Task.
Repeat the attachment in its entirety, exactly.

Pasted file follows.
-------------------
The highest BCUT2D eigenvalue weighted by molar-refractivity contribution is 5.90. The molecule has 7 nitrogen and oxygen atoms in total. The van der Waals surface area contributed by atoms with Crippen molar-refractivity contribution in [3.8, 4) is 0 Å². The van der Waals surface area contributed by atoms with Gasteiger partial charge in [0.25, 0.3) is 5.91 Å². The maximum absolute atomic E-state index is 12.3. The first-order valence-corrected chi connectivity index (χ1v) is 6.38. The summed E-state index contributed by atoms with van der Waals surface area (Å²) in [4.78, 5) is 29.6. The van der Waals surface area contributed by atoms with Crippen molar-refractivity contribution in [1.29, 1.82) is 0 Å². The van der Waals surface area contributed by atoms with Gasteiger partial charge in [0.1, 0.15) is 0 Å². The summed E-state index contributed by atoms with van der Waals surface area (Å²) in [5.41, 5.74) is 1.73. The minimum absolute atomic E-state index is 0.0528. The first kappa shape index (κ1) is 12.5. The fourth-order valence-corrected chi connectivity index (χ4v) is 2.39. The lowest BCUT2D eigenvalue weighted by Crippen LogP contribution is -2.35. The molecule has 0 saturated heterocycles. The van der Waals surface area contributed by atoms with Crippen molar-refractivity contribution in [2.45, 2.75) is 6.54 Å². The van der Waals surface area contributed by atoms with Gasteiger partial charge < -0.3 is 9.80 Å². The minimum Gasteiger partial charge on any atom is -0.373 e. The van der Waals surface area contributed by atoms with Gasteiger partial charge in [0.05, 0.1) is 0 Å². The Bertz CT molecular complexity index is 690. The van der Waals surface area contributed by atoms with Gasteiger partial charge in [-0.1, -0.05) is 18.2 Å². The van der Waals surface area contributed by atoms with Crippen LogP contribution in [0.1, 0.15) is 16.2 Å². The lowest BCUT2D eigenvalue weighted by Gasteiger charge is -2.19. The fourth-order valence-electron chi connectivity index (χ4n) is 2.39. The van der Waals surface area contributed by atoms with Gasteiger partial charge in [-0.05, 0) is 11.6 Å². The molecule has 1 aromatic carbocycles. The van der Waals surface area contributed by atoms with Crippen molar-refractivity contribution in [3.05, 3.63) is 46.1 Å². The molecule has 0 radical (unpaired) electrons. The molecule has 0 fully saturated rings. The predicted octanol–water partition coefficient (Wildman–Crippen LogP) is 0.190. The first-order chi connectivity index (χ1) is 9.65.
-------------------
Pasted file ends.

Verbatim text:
The highest BCUT2D eigenvalue weighted by molar-refractivity contribution is 5.90. The molecule has 7 nitrogen and oxygen atoms in total. The van der Waals surface area contributed by atoms with Crippen molar-refractivity contribution in [3.8, 4) is 0 Å². The van der Waals surface area contributed by atoms with Gasteiger partial charge in [0.25, 0.3) is 5.91 Å². The maximum absolute atomic E-state index is 12.3. The first-order valence-corrected chi connectivity index (χ1v) is 6.38. The summed E-state index contributed by atoms with van der Waals surface area (Å²) in [4.78, 5) is 29.6. The van der Waals surface area contributed by atoms with Crippen molar-refractivity contribution in [1.29, 1.82) is 0 Å². The van der Waals surface area contributed by atoms with Gasteiger partial charge in [0.1, 0.15) is 0 Å². The summed E-state index contributed by atoms with van der Waals surface area (Å²) in [5.41, 5.74) is 1.73. The minimum absolute atomic E-state index is 0.0528. The first kappa shape index (κ1) is 12.5. The fourth-order valence-corrected chi connectivity index (χ4v) is 2.39. The lowest BCUT2D eigenvalue weighted by Crippen LogP contribution is -2.35. The molecule has 0 saturated heterocycles. The van der Waals surface area contributed by atoms with Crippen molar-refractivity contribution in [2.45, 2.75) is 6.54 Å². The van der Waals surface area contributed by atoms with Gasteiger partial charge < -0.3 is 9.80 Å². The minimum Gasteiger partial charge on any atom is -0.373 e. The van der Waals surface area contributed by atoms with Gasteiger partial charge in [0.05, 0.1) is 0 Å². The Bertz CT molecular complexity index is 690. The van der Waals surface area contributed by atoms with Gasteiger partial charge in [-0.1, -0.05) is 18.2 Å². The van der Waals surface area contributed by atoms with Crippen LogP contribution in [0.1, 0.15) is 16.2 Å². The lowest BCUT2D eigenvalue weighted by Gasteiger charge is -2.19. The fourth-order valence-electron chi connectivity index (χ4n) is 2.39. The van der Waals surface area contributed by atoms with Gasteiger partial charge in [-0.05, 0) is 11.6 Å². The molecule has 1 aromatic carbocycles. The van der Waals surface area contributed by atoms with Crippen molar-refractivity contribution in [3.05, 3.63) is 46.1 Å². The molecule has 0 radical (unpaired) electrons. The molecule has 0 fully saturated rings. The predicted octanol–water partition coefficient (Wildman–Crippen LogP) is 0.190. The first-order chi connectivity index (χ1) is 9.65.